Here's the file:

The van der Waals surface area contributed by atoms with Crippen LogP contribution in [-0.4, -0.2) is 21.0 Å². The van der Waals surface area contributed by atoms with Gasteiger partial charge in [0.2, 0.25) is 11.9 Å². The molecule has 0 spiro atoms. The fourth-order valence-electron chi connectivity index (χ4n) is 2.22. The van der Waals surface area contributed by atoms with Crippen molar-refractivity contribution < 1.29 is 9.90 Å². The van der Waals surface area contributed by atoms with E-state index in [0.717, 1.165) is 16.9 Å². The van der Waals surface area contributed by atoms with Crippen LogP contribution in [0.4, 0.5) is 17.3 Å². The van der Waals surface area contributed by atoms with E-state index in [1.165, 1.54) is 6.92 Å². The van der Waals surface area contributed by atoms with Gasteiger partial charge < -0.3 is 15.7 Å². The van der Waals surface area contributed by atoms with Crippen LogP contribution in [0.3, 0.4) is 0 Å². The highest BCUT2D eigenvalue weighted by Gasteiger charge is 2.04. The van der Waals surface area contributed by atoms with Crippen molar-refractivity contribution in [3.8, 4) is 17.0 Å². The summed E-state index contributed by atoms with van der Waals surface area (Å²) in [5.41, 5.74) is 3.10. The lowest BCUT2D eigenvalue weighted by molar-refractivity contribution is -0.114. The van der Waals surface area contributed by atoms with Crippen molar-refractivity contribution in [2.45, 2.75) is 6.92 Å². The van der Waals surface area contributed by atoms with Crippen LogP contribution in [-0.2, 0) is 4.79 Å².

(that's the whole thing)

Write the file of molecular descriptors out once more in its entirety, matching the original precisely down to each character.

The van der Waals surface area contributed by atoms with Crippen LogP contribution in [-0.4, -0.2) is 21.0 Å². The van der Waals surface area contributed by atoms with Gasteiger partial charge in [0.2, 0.25) is 11.9 Å². The molecule has 0 spiro atoms. The fourth-order valence-electron chi connectivity index (χ4n) is 2.22. The van der Waals surface area contributed by atoms with Crippen molar-refractivity contribution < 1.29 is 9.90 Å². The van der Waals surface area contributed by atoms with E-state index in [0.717, 1.165) is 16.9 Å². The van der Waals surface area contributed by atoms with Crippen LogP contribution in [0.4, 0.5) is 17.3 Å². The van der Waals surface area contributed by atoms with E-state index in [1.165, 1.54) is 6.92 Å². The van der Waals surface area contributed by atoms with Gasteiger partial charge < -0.3 is 15.7 Å². The van der Waals surface area contributed by atoms with Crippen LogP contribution in [0.3, 0.4) is 0 Å². The highest BCUT2D eigenvalue weighted by Gasteiger charge is 2.04. The van der Waals surface area contributed by atoms with Crippen molar-refractivity contribution in [3.8, 4) is 17.0 Å². The summed E-state index contributed by atoms with van der Waals surface area (Å²) in [5.41, 5.74) is 3.10. The lowest BCUT2D eigenvalue weighted by molar-refractivity contribution is -0.114. The van der Waals surface area contributed by atoms with Crippen molar-refractivity contribution in [2.45, 2.75) is 6.92 Å². The van der Waals surface area contributed by atoms with Crippen LogP contribution in [-0.2, 0) is 4.79 Å².